Bowl, 2016

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Details

Bowl, 2016
Urushi lacquer, hemp and stone powder
91.4 × 40.6 × 91.4 cm / 36 × 16 × 36 in

Stephen Lichty has created a perfect example of a traditional Japanese lacquerware bowl, with the exception of its unusually large size. When placed on the floor, the bowl reaches just below the knee and is twice as broad across the mouth. The size might read as exaggerated and comical, theatrical even, but it doesn’t. The bowl is a beautiful object created through excessive care. It arrives whole without explanation. It carries the impression of its labored history like a secret and it wears its identity with dignity. It is what it is: a large bowl. And its descriptive title reinforces this. It is called simply Bowl.

An accomplished Japanese urushi artist was necessary to make Bowl in the traditional manner from many layers of natural urushi, in this case without any additional tinting. As with oil painting, pigment suspended in transparent layers allows for depth and subtlety in color. The piece is a rich black-brown that is highly sensitive to altering light conditions. Careful observation reveals red along the edge where the thin lip slopes to meet the profile. This delicate lip is no thicker than the handle of a tablespoon. Like solar flares on the sun, streaks of gold appear when focused light is applied very near the bowl's surface. But at its thicker base where Bowl sits on the floor, the color shifts to blue-black.

The form is smooth and glossy all over. The shape is sensual and asks to be touched, but something solemn and ceremonious in its bearing restrains this urge. The bowl's highly polished surface reflects the world around it dimly; the image curls around the exterior surface of the bowl. A pool of light fills the negative space within and the world is reflected warped and upside down in the basin. The illusion is clear and vivid in bright light, causing the bottom of the bowl to appear convex. On approach to the object, one easily becomes lost gazing into the bowl’s mouth where surface and illusion play. The observer is quickly and quietly absorbed.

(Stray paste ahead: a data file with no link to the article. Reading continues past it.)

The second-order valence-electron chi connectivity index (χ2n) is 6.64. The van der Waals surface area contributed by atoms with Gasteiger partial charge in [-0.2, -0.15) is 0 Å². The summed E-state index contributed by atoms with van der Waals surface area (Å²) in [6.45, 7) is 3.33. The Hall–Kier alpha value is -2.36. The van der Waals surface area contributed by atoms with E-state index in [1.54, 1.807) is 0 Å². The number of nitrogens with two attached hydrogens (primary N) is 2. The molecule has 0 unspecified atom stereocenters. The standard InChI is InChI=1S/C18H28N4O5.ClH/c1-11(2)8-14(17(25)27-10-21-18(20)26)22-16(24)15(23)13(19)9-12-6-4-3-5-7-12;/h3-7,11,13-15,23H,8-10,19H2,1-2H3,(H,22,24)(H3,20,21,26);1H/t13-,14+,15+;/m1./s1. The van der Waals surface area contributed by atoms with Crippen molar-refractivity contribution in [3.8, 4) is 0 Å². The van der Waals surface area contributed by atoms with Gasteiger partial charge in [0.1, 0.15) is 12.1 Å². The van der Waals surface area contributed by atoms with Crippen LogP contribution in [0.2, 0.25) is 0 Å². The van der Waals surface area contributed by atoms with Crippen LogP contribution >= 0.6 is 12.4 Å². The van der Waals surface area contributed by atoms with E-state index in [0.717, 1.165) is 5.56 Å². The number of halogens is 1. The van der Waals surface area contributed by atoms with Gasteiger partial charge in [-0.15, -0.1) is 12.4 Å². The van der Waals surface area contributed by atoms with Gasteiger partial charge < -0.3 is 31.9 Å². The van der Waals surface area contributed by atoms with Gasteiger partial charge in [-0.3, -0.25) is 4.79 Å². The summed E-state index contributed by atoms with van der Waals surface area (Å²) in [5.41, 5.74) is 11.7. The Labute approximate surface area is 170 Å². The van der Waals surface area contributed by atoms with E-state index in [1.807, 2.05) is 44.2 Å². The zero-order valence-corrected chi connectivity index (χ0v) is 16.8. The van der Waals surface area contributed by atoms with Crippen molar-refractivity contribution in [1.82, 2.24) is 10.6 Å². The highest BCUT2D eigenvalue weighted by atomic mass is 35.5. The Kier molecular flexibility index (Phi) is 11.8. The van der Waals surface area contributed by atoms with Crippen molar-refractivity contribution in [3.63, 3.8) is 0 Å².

A soft cloth encloses Bowl during storage and travel. The wrapped vessel rests in a wooden box just like any other fine Japanese lacquerware bowl, complete with the customary flat braided ribbon. The box is called a tomobako and was produced with the same attention to detail as the bowl itself. It is blond, lightweight and joined with wooden nails. The lid’s receding tiered handles belong in a particular orientation to the base and the purple ribbon that holds the lid in place slips through narrow openings at the foot of the box. This foot both secures the ribbon in the center and keeps the floor of the box suspended above the ground. The ribbon is tied in the conventional Japanese way producing a flat symmetrical bow. Such meticulous attention to tradition and detail is echoed in the piece itself, though this particular manifestation of care remains concealed during exhibition. It is the appropriate preservation treatment common to collectable Japanese lacquerware and pottery.

In his 1933 essay “In Praise of Shadows,” Junichiro Tanizaki suggests that darkness brings out the beauty in traditional Japanese lacquer work, indeed he believes that darkness is inseparable from Japanese aesthetics. Throughout its presentation at Erik Nordenhake, Bowl will be displayed exclusively in natural light. The limited daylight hours of the Nordic winter make this condition peculiar for a gallery show, yet Tanizaki would consider it suitable for viewing a piece like this. Presumably, Bowl will be examined in low light for much of the exhibition and its observation will be subject to the sun’s caprice. As the weather changes, what is available to be seen will change too. When the sun sets in the afternoon, the show will close for the day or the piece will sit in the dark. Bowl itself will remain unaltered, a piece of art faithful to its own identity, oblivious to the fluctuations of light evident to exhibition-goers. Within the diurnal cycles of light and dark, light becomes temporal, and the work detaches from whatever artificial illumination may reveal (or obscure). The limits and particularities of our own perception meet in an encounter with the object in itself and the object in the world.

Juliet Jacobson, January 2017


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